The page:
WASHINGTON -- Mitch Daniels is an old Washington hand but a rookie budget master. His brief tenure running the Office of Management and Budget (OMB) may explain why he is attempting an unprecedented, extremely difficult feat. He wants to eliminate -- as scheduled by law -- a politically popular spending program, in this case Bill Clinton's promise to pay for "100,000 cops" in America's cities.
A six-year authorization of Community Oriented Policing Services (COPS) was enacted in 1994 by the last Democratic-controlled Congress. The individual grants to cities were for three years each, with the cities pledging in writing to retain -- and pay for -- these policemen beyond that time. Whether or not this is a proper or an effective use of federal dollars, legislative history indicates these subsidies were never intended to be permanent. Now, Daniels is trying to disprove the time-tested maxim that no spending program is "temporary" in Washington.
That won't be easy. As Congress returns from its Easter recess to launch the annual battle of the budget, Democrats are putting COPS in the front line of its attack on President Bush's spending restraint and tax reduction.
Such a role is nothing new for COPS. This program was drenched in politics from its inception with Clinton seeking to erase his party's soft-on-crime stigma that had proved ruinous for a generation. Al From, theoretician of Democratic centrism, in 1994 was predicting perpetuation in power once COPS was passed -- a wildly exaggerated estimate but an accurate reflection of Clinton's grand strategy. "Never again should Washington put politics and party above law and order," Clinton declared in 1994.
Nobody is more adept in spinning the current party line than Sen. Richard Durbin of Illinois, the assistant Democratic floor leader: "You talk about the Bush budget cutting a program that reduced crime. Time and again, he's going to have to defend this against a tax cut that's frankly unpopular even in his own party."
Bush is thus accused of taking police off the street to benefit the rich. The truth is that COPS has already achieved not merely the goal of 100,000 new policemen, but 115,000 (though only 75,000 are on street duty because 40,000 are still in the recruitment-training pipeline). Those manpower totals would not be changed by the Bush budget's decrease of $182 million, which affects only future grants. But the fact that there is no reduction of police on the street will not deter the assault on the budget.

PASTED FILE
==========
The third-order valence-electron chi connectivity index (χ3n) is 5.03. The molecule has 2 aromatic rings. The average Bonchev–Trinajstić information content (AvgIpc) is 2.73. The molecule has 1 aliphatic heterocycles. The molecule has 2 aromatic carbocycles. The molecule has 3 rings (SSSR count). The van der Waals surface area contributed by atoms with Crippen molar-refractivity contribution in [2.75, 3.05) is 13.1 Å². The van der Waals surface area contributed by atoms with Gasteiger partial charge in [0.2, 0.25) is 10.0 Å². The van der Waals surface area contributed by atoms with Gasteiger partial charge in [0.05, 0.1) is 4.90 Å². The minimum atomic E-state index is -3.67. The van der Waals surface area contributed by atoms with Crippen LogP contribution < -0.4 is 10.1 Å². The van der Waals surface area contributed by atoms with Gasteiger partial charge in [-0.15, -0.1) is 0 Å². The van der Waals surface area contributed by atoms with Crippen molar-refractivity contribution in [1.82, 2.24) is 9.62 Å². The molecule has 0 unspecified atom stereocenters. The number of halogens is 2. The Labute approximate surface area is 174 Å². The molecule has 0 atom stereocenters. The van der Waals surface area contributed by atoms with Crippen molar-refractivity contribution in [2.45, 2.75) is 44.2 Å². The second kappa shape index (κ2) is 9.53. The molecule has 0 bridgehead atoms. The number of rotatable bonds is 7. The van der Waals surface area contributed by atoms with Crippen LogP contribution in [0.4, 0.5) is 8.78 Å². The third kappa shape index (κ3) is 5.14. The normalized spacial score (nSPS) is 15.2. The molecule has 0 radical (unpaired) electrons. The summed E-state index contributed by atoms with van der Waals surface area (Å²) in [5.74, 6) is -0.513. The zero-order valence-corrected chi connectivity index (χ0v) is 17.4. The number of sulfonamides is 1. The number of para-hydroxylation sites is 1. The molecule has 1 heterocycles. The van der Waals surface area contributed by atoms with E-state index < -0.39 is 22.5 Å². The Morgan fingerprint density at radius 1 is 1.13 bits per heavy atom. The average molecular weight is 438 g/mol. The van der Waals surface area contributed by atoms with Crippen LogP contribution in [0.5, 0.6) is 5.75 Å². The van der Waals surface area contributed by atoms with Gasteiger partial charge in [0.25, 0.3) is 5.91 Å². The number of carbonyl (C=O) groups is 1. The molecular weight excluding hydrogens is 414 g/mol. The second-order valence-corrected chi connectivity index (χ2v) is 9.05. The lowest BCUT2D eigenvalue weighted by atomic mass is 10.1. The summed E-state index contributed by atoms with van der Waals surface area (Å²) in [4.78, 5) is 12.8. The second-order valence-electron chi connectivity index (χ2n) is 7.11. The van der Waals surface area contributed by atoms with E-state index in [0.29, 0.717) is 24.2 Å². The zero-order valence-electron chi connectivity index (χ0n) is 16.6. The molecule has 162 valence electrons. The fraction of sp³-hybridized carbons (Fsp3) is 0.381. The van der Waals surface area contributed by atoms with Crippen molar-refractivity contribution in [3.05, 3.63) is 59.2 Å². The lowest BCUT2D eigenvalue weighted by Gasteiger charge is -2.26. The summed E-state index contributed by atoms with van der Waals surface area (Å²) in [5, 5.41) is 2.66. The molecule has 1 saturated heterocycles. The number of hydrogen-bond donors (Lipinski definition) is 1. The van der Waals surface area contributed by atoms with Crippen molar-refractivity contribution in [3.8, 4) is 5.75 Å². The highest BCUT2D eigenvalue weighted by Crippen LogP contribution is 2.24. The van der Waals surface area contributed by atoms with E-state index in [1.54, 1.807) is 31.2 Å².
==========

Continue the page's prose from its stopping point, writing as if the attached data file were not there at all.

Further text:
"This is not about philosophy, although that's debatable," Daniels told me. "It's not even about program performance, although that is not yet demonstrated. It's about whether even an explicitly term-limited federal program can be allowed to expire, and the dollars reallocated to new needs or different priorities."
The philosophy of the federal government paying for extra city policemen surely is debatable. If there is any function of government that is distinctively local, it is paying the wages of police officers.
Nor has the performance of COPS been positively demonstrated. There is no cause-and-effect relationship between this program and the decline of violent crime in America. That decline actually started in 1995, two or three years before the new police officers made their presence felt. Violent crime was reduced in communities that did not benefit from COPS as well as those that did get the federal aid.
Non-political critics suggest that in some cities, the federal money has funded sophisticated equipment and desk officers rather than cops on the street. But there really is no comprehensive measurement. In over six years, the Republican-controlled Congress has not displayed sufficient curiosity to exercise oversight of this new federal program. A politically popular subsidy that makes friends at home is seldom the object of investigative zeal by either party in Congress.
Since 1994, COPS has become in the minds of many Republican as well as Democratic lawmakers just another federal grant program -- not nearly as venerable as spending by the Army Corps of Engineers but becoming almost as sacrosanct. Mitch Daniels, trying to bring the federal budget under a little control, has set a formidable early test for himself.
Correction:I apologize to Sen. Robert Byrd for crediting to him in the April 12 column one piece of congressional pork to which he is not entitled: a potato enhancement project in Prosser, Wash., not West Virginia. I misread the state abbreviation from the list of appropriations.